Among the regular starters are England’s Mason Mount and Germans Timo Werner and Havertz, acquired last summer for a combined $146 million. That’s the competition for Pulisic each day in training, each day as Tuchel ponders the best 11 to field against Manchester City.

“I feel as though, when you compare and contrast what he has in his locker as opposed to the other players, I think he has separated himself as the most ruthless and lethal and dangerous type of player,” Brian Dunseth, host of the Counter Attack program on SiriusXM FC, told SN. “That’s no disrespect to anybody else in that position. And I don’t compare him to Mason Mount, who is more of a buildup sort of player. I look at Timo Werner or Ziyech or Callum Hudson-Odoi, and I just watch Christian so comfortable on the ball, with multiple players closing him down and figuring out a solution. I look at Christian and see his positive first touch, running at players every single time.

“I just think he’s such an overall well-rounded player. The only thing I’m concerned about is what I’m sure everybody’s concerned about: just making sure his body can handle the rigors of the amount of games and those little niggles that he gets because he’s such an explosive type of player.”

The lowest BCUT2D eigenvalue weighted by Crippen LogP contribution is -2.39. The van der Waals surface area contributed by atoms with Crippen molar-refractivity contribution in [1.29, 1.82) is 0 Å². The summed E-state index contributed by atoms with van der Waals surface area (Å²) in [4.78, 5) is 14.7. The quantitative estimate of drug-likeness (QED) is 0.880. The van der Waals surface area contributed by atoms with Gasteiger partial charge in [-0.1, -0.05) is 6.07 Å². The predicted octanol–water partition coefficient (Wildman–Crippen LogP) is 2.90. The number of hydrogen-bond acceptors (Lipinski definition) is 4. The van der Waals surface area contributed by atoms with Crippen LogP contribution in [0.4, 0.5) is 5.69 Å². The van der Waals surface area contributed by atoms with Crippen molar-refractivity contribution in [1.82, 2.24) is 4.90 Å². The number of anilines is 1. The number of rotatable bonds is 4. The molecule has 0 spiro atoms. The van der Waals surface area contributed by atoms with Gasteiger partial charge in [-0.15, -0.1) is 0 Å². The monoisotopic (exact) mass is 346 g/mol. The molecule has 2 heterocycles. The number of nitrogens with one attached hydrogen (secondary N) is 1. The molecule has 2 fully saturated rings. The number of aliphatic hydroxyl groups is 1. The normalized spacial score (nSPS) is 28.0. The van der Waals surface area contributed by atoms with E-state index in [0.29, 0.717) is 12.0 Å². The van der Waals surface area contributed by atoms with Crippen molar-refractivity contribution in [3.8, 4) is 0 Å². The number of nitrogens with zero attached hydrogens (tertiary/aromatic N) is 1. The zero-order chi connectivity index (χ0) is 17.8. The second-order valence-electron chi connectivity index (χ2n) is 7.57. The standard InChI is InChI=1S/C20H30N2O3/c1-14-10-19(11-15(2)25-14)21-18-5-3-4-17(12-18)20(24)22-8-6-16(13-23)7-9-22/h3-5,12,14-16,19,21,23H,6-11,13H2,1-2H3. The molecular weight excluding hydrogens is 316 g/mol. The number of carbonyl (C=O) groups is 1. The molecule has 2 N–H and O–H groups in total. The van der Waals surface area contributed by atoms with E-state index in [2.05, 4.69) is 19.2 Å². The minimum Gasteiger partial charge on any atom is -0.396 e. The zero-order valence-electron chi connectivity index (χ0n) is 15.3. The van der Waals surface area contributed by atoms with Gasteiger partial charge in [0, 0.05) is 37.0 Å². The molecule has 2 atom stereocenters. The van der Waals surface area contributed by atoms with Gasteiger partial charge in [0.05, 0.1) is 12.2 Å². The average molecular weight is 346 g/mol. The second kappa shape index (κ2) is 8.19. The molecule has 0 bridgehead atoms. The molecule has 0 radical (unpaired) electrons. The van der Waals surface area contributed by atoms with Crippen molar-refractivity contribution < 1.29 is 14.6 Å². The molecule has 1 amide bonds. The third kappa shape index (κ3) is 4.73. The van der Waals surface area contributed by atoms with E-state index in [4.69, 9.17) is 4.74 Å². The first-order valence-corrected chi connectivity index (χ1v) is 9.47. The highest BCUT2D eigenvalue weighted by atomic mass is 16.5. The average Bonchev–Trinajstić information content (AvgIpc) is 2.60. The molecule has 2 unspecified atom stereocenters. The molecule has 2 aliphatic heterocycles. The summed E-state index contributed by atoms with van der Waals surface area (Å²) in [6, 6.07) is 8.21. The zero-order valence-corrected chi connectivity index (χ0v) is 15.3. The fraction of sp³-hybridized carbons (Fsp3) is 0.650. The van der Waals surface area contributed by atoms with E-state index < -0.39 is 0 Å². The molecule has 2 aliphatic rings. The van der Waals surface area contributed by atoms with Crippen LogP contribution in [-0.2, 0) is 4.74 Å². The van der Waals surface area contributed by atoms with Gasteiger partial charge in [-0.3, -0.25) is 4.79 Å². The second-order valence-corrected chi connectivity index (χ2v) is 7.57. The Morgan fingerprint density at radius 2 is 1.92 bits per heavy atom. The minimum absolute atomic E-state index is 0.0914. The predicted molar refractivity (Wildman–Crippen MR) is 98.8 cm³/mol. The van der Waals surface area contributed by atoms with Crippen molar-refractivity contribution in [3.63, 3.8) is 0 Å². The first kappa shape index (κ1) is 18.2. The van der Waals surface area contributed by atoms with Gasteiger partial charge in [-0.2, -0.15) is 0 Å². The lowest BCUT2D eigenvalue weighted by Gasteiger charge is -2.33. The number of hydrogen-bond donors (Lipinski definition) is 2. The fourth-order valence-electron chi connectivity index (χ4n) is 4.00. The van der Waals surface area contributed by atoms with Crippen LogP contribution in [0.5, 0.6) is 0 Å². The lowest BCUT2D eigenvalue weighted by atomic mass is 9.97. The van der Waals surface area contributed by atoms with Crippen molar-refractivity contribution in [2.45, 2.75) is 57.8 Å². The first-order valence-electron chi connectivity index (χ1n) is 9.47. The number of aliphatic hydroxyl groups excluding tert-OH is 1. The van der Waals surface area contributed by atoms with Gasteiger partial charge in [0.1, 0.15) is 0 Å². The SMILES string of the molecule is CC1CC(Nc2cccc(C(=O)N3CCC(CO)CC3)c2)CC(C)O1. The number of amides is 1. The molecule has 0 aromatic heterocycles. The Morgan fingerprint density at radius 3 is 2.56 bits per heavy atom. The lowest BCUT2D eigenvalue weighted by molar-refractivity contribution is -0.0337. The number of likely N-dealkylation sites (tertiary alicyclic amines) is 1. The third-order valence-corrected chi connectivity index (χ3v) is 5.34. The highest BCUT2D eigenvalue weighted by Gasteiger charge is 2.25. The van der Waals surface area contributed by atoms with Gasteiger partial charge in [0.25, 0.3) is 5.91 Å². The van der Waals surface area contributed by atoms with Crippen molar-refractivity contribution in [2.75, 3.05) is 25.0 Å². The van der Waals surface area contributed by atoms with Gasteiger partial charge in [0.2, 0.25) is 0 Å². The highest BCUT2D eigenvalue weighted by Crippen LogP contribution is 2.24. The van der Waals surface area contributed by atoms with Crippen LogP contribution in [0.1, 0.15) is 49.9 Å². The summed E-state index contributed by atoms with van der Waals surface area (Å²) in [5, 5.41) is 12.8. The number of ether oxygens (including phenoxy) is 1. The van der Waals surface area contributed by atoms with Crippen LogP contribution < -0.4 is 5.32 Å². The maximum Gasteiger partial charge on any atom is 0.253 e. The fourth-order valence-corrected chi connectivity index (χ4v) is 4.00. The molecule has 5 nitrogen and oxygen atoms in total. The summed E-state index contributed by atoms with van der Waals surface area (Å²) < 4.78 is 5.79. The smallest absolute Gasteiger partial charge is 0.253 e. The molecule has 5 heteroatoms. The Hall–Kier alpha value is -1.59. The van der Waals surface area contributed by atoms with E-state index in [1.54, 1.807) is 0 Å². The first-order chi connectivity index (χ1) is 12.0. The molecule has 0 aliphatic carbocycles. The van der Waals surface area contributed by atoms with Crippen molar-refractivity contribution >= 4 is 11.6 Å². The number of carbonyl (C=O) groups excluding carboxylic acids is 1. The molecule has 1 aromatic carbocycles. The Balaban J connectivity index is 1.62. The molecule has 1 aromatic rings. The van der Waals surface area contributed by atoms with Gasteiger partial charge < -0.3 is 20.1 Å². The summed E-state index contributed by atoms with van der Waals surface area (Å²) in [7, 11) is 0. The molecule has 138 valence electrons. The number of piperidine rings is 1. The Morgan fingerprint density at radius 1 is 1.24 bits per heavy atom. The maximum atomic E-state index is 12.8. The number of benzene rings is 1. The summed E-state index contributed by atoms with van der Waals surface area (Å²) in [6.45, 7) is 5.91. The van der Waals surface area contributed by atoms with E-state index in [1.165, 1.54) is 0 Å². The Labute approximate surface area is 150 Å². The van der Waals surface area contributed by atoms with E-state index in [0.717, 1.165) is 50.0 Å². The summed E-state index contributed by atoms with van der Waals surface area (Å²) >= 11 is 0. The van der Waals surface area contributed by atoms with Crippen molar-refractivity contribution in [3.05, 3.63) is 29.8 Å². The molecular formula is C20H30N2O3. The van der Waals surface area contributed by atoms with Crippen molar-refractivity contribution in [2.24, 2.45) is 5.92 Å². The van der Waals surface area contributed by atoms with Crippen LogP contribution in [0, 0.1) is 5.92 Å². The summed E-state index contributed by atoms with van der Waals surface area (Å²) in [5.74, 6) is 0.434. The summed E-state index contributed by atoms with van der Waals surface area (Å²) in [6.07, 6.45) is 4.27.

That’s been the fundamental problem for Pulisic since moving to Chelsea. He has missed a combined 25 games in all competitions over two seasons with injuries to his hamstring, abdominal muscles and foot.

The dismissal of manager Frank Lampard in January also complicated Pulisic’s circumstance. Pulisic had played for Tuchel early in his career at Dortmund, and it was expected that would provide a small advantage in the fight for playing time, but Pulisic wasn’t even an available substitute for two of Tuchel’s early Premier League games.

Not until Pulisic returned in late March from a successful run with the U.S. men’s national team did he begin to be fully incorporated in the Chelsea attack. And that appeared to elevate the Blues, as well.

“He’s one of the most frightening, breathtaking, talented young players I’ve seen for a long time,” CBS Sports analyst Micah Richards told reporters this week on a conference call. “He’s struggled with injuries, but I think now he’s getting a run of games. … And I think he could be the difference. We talk about Chelsea on the counterattack. He can do something individually brilliant. So I think he can have a huge impact on this game if he were to start or if he were to come off the bench.”

That is one way to look at it; it’s just not the way Pulisic would prefer. When he told Tim Howard of NBC Sports, “I want to win this thing,” it was obvious Pulisic did not simply mean he wished to be a member of the team that prevailed.

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Chris Paul, NBA Twitter react to Deandre Ayton’s game-winning dunk in Suns vs. Clippers



Chris Paul, NBA Twitter react to Deandre Ayton's game-winning dunk in Suns vs. Clippers

Deandre Ayton was the hero for the Suns in their Game 2 win over the Clippers.